“Of course the world of work begins to become - threatens to become - our only world, to the exclusion of all else. The demands of the working world grow ever more total, grasping ever more completely the whole of human existence.” ― Josef Pieper, Leisure: The Basis Of Culture
If you are anything like me, you wish there were more hours in the day and fewer items on your to-do list. I find myself running from one task to the next and it’s only at the end of the day, when the sun is down, the baby is in bed, and the dishwasher is humming away that I take a moment to do an internal check on myself. It is at that point that I suddenly realize I am stressed, or sad, or frustrated at something that happened throughout my day.
Day-to-Day and Year-to-Year
As goes our day, so go our years. It is often true that if this is the general pattern of your day, it is probably the general pattern of your weeks, months, and years… It’s only on Friday night that you realize you haven’t had a moment to check in on yourself. It’s only at the end of the month that you realize the Self-Care-To-Do has been completely neglected. It’s only at the end of the year when you are making your New Year’s Resolution that you decide to refocus on improving some aspect of yourself and your life.
The Danger In This
In the moment it seems as though there are bigger fish to fry. Your focus and attention are needed elsewhere. And it is part of the job of life and love to make sacrifices for others. We strive to be less self-centered and this is good. The danger comes 5, 10, 20 years from now, when habitually putting yourself on the back burner, day to day, year to year, means you’ve slowly set fire to your kitchen.
5, 10, 20…
It’s easy to think “I’ll take care of [fill in the blank] tomorrow…" But tomorrow usually becomes next week, and next week becomes next month, and next year. I know I'm prone to thinking this way, especially when I’m overwhelmed. But I think if I polled my friends and family who are older than me and asked them if they wished they had focused on their mental health and invested in themselves just a little more, 5, 10, 20 years earlier, I think they would all vehemently say “Yes! I wish I had started taking care of myself earlier.” Well, for us that moment is now.
“If we don’t take time…”
Feeling overwhelmed and pushing personal investments aside to take care of others reminds me of a story about Mother Teresa. She was being interviewed by reporters about the amazing amount of work she was doing, overseeing almost 4,000 sisters serving thousands upon thousands of the poorest of the poor. One reporter asked her how she and the other missionaries were able to accomplish all of the good they were doing when they allotted hours every day to pray as a part of their rule of life. She responded: “If we don’t take time to pray, we could not do this work.”
Here are the two key points from all of this:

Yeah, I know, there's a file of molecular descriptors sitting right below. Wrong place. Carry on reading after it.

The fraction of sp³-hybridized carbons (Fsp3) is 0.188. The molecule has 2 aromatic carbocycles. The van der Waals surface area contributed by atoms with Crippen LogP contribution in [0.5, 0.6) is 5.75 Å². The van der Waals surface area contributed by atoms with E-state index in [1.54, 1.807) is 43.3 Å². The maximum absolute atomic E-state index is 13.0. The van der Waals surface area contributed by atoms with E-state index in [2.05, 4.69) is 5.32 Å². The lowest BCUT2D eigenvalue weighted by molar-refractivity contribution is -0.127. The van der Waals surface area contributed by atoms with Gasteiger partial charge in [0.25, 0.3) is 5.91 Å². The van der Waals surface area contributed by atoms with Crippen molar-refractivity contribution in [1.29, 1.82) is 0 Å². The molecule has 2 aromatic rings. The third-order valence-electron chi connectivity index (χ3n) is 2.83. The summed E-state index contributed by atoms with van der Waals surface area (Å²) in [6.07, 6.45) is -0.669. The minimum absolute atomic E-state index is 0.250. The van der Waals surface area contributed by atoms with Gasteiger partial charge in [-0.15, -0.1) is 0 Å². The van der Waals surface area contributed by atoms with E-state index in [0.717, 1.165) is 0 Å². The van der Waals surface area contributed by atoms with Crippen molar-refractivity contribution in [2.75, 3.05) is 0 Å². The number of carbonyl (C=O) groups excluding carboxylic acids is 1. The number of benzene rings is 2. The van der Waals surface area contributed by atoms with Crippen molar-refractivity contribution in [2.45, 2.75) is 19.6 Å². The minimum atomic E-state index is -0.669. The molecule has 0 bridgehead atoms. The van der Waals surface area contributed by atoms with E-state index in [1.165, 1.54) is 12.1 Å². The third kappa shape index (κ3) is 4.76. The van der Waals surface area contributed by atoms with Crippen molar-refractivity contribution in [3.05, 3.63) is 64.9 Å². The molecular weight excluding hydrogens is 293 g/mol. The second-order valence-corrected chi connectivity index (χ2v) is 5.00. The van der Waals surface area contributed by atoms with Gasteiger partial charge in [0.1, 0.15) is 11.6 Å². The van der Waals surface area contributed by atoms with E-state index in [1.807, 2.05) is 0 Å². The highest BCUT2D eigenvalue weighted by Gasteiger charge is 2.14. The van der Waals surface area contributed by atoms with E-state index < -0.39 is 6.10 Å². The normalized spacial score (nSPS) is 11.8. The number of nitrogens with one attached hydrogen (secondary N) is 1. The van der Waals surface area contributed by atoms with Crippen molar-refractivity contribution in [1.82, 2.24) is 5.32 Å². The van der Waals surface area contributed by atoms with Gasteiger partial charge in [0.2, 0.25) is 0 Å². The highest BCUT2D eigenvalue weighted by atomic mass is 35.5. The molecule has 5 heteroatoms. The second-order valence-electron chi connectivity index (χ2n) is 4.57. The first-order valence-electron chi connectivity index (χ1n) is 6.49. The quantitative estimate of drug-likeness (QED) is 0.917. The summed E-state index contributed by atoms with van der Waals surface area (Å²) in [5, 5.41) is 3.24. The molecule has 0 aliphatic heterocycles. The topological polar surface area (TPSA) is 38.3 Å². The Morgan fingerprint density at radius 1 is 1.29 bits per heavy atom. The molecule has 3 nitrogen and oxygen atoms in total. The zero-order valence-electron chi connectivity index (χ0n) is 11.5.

It’s a slow creep of weeks, months, and years that robs you of taking care of yourself.
It’s a lie that “I must take care of others before I take time to take care of myself."
In Case You Need More Reasons:
Sometimes in order to make the choice to change a pattern, we need a solid set of reasons. Here is a list of 5 reasons for you to make mental health one of your New Year’s Resolutions this year:
It’s easier to fix a problem early on.
A month of going off budget and then deciding to get back on track is the work of an hour. Years of throwing caution to the wind and never budgeting, and rarely looking at your bank account is going to take years and lots of financial experts to dig you out of the hole. This principle can be applied to just about any complication in your life: marriage, organization, friendships, etc. It is especially true of mental health.
Mental health doesn’t exist in a vacuum.
If you are struggling internally, it’s probably showing up somewhere else in your life. Maybe you see it in your relationship with your partner: you feel a slow distancing. Maybe you see it in your relationship with your children: you have less and less patience. It can show up at work: you just don’t have the same drive as before. Don’t fall for the lie that it’s only hurting you.
It’s sky code:
On an airplane part of the safety demonstration includes putting on your own oxygen mask before anyone else's, even children. We can’t help others, if we don’t make sure our basic needs are taken care of first. The same is true of our mental health. Just like on the airplane, eventually you will feel like you are passing out from lack of oxygen. It’s sky code, take care of yourself.
It’s not selfish to invest in yourself.
Even Mother Teresa, who served thousands, often as they were dying, understood the value of self care first. This is literally coming from a Saint. You can’t do all of the work needed unless you're investing in yourself from time to time.
You’re worth it.
At the end of the day, many of the above reasons have to do with removing complications or making it easier for you to care of others. These are all valid reasons. And we need to acknowledge that you deserve to live a life of freedom and joy. This is the only reason you truly need.